The players came together to give me a whole plot for the semester. One player’s character is a run away slave who desperately wants to keep her old master from getting the dove and ruling the city. Another player is running a man-at-arms for one of the noble families (we’re thinking count) who want the dove to secure the city and bring about changes that will lessen crime and abolish slavery. The last player’s character is a member of a shadow organization that wants to use the noble family as a means to control the city, the character acts as a minstrel for that family.

    Our big twist is that the third character plans to betray his organization and the noble family. He wants to destroy the silver dove and bring anarchy to the city via a civil war.

    This worked out great. The players seem excited and they get to do a lot to control the plot of the game. They wanted more Italian feel to this, and I am toying with running the game as a historical fiction game.

    So for prep ideas? I am a fan of letting the players gibber on about things they think are cool and doing your best to get those elements in the game.

  3. I have actually been running SIFRP for 6 months now after getting massively into the book series. Hopefully, then, I can give you a few tips!

    1. The System is Clunky: The system could use a lot of work, IMO… Basically, if you can avoid using it, I would. The House Generation system is brilliant, however, so I would use that with another system for the actual game play. Should be an easy port. If you’re dead stuck on the SIFRP system, here are a few pointers:

    1.1 Allow Players to Invest All Their Destiny Points: I have no idea why they made a minimum here… It just leads to half finished and boring characters. I broke the rules in the book and allowed them to purchase as many Qualities and Drawbacks as they wanted with their allowed Destiny Points.

    1.2 Keep Track of Everything: Seriously, I know notes are important normally, but this is a game where you’ll need someone to write things down as they happen. In a setting as hectic as Westeros, every insult can come back to bite you on the arse. As such, having someone write this stuff down is important!

    2. Give the Players SOME Power, but Not ALL: Again, with the setting how it is, your players should be playing Heirs and Courtiers, not Lords themselves. If they have that much power, then things could get massively over your head. For the first game, make them far less important than this. SIFRP can quickly become a wargame if you’re not careful, so watch out!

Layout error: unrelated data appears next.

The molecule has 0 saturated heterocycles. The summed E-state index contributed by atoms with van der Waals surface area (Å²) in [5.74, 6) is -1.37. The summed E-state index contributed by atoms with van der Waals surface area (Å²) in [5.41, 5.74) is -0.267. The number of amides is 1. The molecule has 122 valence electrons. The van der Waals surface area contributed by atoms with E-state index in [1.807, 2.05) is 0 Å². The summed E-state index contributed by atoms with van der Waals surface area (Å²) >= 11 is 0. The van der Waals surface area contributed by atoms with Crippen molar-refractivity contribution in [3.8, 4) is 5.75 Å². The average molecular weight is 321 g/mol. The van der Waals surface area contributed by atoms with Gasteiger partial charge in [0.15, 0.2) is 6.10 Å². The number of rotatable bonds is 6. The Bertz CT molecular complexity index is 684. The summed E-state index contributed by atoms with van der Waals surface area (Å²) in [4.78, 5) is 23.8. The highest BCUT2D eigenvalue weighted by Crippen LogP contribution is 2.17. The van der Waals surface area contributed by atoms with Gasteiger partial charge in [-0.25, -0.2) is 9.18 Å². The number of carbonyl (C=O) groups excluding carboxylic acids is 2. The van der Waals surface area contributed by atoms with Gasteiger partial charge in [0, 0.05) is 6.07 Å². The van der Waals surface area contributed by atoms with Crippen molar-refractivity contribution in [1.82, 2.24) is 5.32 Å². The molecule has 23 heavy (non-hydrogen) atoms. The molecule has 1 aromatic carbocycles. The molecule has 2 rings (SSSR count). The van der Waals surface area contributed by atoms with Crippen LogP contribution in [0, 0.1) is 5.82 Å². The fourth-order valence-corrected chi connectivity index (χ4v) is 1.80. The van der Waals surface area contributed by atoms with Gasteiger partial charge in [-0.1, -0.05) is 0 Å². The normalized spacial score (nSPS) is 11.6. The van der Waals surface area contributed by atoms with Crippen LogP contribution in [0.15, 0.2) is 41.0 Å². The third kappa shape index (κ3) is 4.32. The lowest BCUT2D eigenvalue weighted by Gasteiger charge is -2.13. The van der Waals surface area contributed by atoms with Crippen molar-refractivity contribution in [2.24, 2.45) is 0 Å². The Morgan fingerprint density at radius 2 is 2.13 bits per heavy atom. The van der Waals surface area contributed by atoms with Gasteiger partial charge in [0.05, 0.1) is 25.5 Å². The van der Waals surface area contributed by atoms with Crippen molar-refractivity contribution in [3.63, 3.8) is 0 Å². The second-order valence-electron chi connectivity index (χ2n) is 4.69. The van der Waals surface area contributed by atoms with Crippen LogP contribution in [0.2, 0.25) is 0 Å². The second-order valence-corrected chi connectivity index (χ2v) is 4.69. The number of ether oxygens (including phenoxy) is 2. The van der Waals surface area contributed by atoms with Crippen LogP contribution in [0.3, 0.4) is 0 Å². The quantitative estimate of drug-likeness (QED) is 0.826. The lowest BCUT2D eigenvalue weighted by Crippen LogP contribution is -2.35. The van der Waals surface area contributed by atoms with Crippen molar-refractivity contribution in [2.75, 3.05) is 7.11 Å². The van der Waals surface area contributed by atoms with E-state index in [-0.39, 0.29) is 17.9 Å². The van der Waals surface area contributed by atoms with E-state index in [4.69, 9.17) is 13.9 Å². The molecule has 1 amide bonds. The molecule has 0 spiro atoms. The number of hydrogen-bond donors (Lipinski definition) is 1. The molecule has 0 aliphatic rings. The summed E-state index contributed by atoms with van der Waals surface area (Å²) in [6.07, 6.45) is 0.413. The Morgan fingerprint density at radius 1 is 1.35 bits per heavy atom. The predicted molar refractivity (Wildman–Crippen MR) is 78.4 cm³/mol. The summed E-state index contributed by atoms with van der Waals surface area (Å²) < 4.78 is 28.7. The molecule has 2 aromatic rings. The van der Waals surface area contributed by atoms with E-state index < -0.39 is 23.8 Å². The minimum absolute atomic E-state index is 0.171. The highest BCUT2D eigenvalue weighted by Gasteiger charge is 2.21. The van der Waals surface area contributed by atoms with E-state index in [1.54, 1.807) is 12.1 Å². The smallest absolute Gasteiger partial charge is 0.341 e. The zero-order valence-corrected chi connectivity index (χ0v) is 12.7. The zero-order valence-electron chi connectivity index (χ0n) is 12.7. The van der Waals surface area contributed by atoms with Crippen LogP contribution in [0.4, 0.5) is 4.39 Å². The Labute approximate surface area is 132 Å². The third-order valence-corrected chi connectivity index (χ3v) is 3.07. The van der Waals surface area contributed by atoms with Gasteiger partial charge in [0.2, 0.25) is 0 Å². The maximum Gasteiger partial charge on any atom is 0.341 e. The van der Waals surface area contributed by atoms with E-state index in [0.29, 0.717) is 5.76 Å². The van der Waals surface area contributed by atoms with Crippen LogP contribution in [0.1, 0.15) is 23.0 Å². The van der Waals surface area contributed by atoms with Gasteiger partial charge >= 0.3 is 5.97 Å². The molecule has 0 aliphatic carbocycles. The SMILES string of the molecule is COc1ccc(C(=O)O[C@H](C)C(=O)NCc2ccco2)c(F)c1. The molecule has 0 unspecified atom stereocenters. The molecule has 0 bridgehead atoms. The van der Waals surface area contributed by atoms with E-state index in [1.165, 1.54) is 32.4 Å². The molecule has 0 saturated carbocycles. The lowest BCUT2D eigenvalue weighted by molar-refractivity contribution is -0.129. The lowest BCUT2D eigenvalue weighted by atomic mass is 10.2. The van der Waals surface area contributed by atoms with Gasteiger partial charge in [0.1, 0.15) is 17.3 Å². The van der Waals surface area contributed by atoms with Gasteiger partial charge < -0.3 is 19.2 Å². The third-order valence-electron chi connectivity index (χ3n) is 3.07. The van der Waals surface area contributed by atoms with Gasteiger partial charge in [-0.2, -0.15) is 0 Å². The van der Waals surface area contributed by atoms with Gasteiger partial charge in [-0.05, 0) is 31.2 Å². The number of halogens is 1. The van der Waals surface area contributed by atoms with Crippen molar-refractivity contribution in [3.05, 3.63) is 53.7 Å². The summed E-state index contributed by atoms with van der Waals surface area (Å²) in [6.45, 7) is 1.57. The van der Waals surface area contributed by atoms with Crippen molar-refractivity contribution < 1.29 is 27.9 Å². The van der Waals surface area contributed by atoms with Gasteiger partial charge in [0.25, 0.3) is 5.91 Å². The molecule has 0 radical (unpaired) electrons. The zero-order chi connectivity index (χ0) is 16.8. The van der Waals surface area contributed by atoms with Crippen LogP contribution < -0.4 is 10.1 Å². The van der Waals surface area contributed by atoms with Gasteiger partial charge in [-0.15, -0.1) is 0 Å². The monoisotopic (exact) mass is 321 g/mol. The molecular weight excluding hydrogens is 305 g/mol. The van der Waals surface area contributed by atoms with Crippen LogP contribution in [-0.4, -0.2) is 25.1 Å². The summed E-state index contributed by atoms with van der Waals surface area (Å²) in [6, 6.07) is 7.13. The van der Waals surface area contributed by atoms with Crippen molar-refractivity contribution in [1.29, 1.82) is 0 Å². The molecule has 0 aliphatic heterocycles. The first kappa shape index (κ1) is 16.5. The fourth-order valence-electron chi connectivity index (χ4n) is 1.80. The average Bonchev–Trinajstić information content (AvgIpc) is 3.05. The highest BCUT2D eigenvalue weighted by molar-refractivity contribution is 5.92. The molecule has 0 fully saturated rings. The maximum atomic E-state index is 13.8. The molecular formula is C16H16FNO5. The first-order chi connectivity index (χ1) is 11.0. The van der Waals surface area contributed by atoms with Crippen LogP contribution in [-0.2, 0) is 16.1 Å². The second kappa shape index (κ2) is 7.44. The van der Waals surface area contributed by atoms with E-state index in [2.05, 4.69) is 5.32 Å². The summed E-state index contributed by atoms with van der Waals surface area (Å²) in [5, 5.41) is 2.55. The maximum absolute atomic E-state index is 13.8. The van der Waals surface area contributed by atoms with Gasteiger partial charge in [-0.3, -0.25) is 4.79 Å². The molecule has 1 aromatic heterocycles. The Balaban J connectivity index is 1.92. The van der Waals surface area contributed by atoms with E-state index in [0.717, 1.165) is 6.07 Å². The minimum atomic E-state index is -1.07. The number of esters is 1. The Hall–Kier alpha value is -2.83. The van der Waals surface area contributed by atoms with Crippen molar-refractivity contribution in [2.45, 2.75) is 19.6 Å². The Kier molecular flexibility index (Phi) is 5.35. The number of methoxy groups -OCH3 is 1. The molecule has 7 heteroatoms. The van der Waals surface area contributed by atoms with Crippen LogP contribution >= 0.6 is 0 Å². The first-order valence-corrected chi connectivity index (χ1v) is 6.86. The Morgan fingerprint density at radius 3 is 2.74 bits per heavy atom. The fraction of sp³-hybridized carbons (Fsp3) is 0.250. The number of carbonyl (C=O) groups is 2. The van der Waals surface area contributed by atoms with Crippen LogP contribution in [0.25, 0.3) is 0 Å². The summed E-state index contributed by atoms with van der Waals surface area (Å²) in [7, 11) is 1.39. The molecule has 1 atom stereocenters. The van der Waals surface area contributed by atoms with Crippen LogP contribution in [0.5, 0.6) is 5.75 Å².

3. Read the Books!: I cannot stress enough how important this is. Especially for the GM. Knowing what everyone is doing and why they are doing it before it happens is VERY helpful indeed. Even if you are playing before the books begin (I played 4 years before), it is still important, as you know what everyone is working towards… That being said…

    4. Have Fun With It!: At first I was afraid of stepping on Westerosi toes and tried to shelter my players in an out of the way corner so that they didn’t mess up the story. That was a mistake. Let them run all over it. DO they want to kill Tyrion? I hope not, as he is awesome, but fine, they kill Tyrion. Now they have to deal with the fall out!

    5. The Campaign Guide is Useless!!!: If you read the books, you wont need the Campaign Guide. However, if you want everything in one spot, then it might not be a bad idea. Personally, I found it way too expensive for what you get and preferred using the fan-wiki for it. You’ll find it is you google “A Wiki of Ice and Fire”. It is GREAT!

    6. Campaign Management!!!: Seriously, without Obsidian Portal, my campaign would have died on day one. Without the ability to sort and link NPCs like that, I would have been jumping off a cliff half-way through planning for that first session. Make sure you have some form of manager like this. Preferably a wiki!

    That’s all I can think of atm, but if you have any questions, I’m sure I can answer them (or at least I will blather until you forget what you’ve asked!). You can email me at ben.a.scerri@gmail.com

    For that matter, anyone on here can email me about anything SIFRP or RPG related if they need to :P

    And as an added touch, my campaign hook: Set one player up as the Heir, and then have a jealous far away in line relative systematically tear it away from them and frame the bastard brother… Works every time.

  4. That sounds like a fun campaign–though, given the sheer number of pages written, I can imagine your trepidation at “mastering it all”. It sounds like you have a good prep plan–and the house generation system sounds like it’s going to give you lots of interesting new hooks.

    Good luck!

  5. Kurt "Telas" Schneider

    I’ve got a love-hate relationship with SoIaF, so take this with a handful of salt.

    Westeros is an awesome campaign setting, complete with different cultures, short and long plot arcs, rival houses, and all of the violence, ambition, and tragedy of our own history. It’s all there, and easy to slip into.

    (snark) But if you really want to capture the feel of the books, kill off any characters as soon as they do anything heroic, selfless, or kind. (/snark)

  6. @Kurt “Telas” Schneider – Perhaps not THAT heavy handed, haha, but I do agree with giving serious consequences for doing things that aren’t tactically sound. Doing nice things is a sign of weakness! Make sure others exploit this!

  7. @Kurt “Telas” Schneider – One of the bits of advice in the GM’s section is to kill off a PC during every major story arc to capture the feel of the books. ;-)

  8. @Martin Ralya – Haha, well I liked to run it with one major cliff hanger at the end of every session: be it a murder, an arrest warrant, etc. I found that it gave a nerve racking feeling to the setting. Plus, I always made sure that the cliff hanger was NOT in the player’s interests.